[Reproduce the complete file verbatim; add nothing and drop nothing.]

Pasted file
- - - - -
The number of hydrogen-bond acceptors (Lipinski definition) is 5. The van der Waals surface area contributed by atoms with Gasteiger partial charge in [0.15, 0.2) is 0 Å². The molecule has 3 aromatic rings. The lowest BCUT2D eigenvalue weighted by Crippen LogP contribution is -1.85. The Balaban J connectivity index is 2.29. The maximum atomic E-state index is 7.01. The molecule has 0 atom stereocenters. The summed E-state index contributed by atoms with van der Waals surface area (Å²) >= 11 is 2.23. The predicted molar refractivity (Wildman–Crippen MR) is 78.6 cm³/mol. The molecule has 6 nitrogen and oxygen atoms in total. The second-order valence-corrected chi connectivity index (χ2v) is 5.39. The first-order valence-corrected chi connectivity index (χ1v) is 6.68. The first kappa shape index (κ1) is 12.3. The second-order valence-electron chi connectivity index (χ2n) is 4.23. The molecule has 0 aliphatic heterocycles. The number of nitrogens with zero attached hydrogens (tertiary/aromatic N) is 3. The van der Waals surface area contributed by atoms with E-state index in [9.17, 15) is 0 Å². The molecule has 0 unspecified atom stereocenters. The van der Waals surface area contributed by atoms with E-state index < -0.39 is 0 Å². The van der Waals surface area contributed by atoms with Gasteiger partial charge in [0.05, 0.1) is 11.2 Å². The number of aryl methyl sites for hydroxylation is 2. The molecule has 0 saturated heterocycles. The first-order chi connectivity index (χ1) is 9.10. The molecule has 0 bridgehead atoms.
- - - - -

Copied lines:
The number of hydrogen-bond acceptors (Lipinski definition) is 5. The van der Waals surface area contributed by atoms with Gasteiger partial charge in [0.15, 0.2) is 0 Å². The molecule has 3 aromatic rings. The lowest BCUT2D eigenvalue weighted by Crippen LogP contribution is -1.85. The Balaban J connectivity index is 2.29. The maximum atomic E-state index is 7.01. The molecule has 0 atom stereocenters. The summed E-state index contributed by atoms with van der Waals surface area (Å²) >= 11 is 2.23. The predicted molar refractivity (Wildman–Crippen MR) is 78.6 cm³/mol. The molecule has 6 nitrogen and oxygen atoms in total. The second-order valence-corrected chi connectivity index (χ2v) is 5.39. The first-order valence-corrected chi connectivity index (χ1v) is 6.68. The first kappa shape index (κ1) is 12.3. The second-order valence-electron chi connectivity index (χ2n) is 4.23. The molecule has 0 aliphatic heterocycles. The number of nitrogens with zero attached hydrogens (tertiary/aromatic N) is 3. The van der Waals surface area contributed by atoms with E-state index in [9.17, 15) is 0 Å². The molecule has 0 unspecified atom stereocenters. The van der Waals surface area contributed by atoms with E-state index < -0.39 is 0 Å². The van der Waals surface area contributed by atoms with Gasteiger partial charge in [0.05, 0.1) is 11.2 Å². The number of aryl methyl sites for hydroxylation is 2. The molecule has 0 saturated heterocycles. The first-order chi connectivity index (χ1) is 9.10. The molecule has 0 bridgehead atoms.